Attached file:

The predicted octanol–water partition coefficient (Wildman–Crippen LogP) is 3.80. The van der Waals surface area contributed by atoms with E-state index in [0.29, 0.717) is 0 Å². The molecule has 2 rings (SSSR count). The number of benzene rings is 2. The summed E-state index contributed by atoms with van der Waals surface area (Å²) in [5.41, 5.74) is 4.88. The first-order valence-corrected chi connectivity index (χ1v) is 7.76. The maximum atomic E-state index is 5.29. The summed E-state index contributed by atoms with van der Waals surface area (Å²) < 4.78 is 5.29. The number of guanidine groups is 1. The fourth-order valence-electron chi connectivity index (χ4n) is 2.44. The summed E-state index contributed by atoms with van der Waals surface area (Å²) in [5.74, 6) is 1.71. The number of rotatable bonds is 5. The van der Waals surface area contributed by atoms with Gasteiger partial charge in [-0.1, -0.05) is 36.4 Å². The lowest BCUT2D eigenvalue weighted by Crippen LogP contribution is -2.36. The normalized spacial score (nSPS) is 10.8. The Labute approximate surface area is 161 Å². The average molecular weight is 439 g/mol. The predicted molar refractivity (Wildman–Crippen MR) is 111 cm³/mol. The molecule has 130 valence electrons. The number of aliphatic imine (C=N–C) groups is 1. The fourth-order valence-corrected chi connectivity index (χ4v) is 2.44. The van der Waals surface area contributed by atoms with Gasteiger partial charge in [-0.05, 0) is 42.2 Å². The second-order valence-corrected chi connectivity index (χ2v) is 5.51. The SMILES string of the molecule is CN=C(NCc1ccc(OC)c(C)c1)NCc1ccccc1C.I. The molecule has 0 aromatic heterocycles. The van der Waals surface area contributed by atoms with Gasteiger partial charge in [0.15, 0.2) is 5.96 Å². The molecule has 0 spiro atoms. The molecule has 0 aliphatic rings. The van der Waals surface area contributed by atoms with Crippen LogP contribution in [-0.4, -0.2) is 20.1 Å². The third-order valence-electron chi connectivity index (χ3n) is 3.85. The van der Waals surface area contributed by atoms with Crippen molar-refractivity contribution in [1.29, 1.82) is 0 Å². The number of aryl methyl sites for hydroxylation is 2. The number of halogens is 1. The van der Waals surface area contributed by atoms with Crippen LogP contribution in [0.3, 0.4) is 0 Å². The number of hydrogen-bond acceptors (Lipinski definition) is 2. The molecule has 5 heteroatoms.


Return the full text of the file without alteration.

The predicted octanol–water partition coefficient (Wildman–Crippen LogP) is 3.80. The van der Waals surface area contributed by atoms with E-state index in [0.29, 0.717) is 0 Å². The molecule has 2 rings (SSSR count). The number of benzene rings is 2. The summed E-state index contributed by atoms with van der Waals surface area (Å²) in [5.41, 5.74) is 4.88. The first-order valence-corrected chi connectivity index (χ1v) is 7.76. The maximum atomic E-state index is 5.29. The summed E-state index contributed by atoms with van der Waals surface area (Å²) < 4.78 is 5.29. The number of guanidine groups is 1. The fourth-order valence-electron chi connectivity index (χ4n) is 2.44. The summed E-state index contributed by atoms with van der Waals surface area (Å²) in [5.74, 6) is 1.71. The number of rotatable bonds is 5. The van der Waals surface area contributed by atoms with Gasteiger partial charge in [-0.1, -0.05) is 36.4 Å². The lowest BCUT2D eigenvalue weighted by Crippen LogP contribution is -2.36. The normalized spacial score (nSPS) is 10.8. The Labute approximate surface area is 161 Å². The average molecular weight is 439 g/mol. The predicted molar refractivity (Wildman–Crippen MR) is 111 cm³/mol. The molecule has 130 valence electrons. The number of aliphatic imine (C=N–C) groups is 1. The fourth-order valence-corrected chi connectivity index (χ4v) is 2.44. The van der Waals surface area contributed by atoms with Gasteiger partial charge in [-0.05, 0) is 42.2 Å². The second-order valence-corrected chi connectivity index (χ2v) is 5.51. The SMILES string of the molecule is CN=C(NCc1ccc(OC)c(C)c1)NCc1ccccc1C.I. The molecule has 0 aromatic heterocycles. The van der Waals surface area contributed by atoms with Gasteiger partial charge in [0.15, 0.2) is 5.96 Å². The molecule has 0 spiro atoms. The molecule has 0 aliphatic rings. The van der Waals surface area contributed by atoms with Crippen LogP contribution in [-0.4, -0.2) is 20.1 Å². The third-order valence-electron chi connectivity index (χ3n) is 3.85. The van der Waals surface area contributed by atoms with Crippen molar-refractivity contribution in [1.29, 1.82) is 0 Å². The number of aryl methyl sites for hydroxylation is 2. The number of halogens is 1. The van der Waals surface area contributed by atoms with Crippen LogP contribution in [0.3, 0.4) is 0 Å². The number of hydrogen-bond acceptors (Lipinski definition) is 2. The molecule has 5 heteroatoms.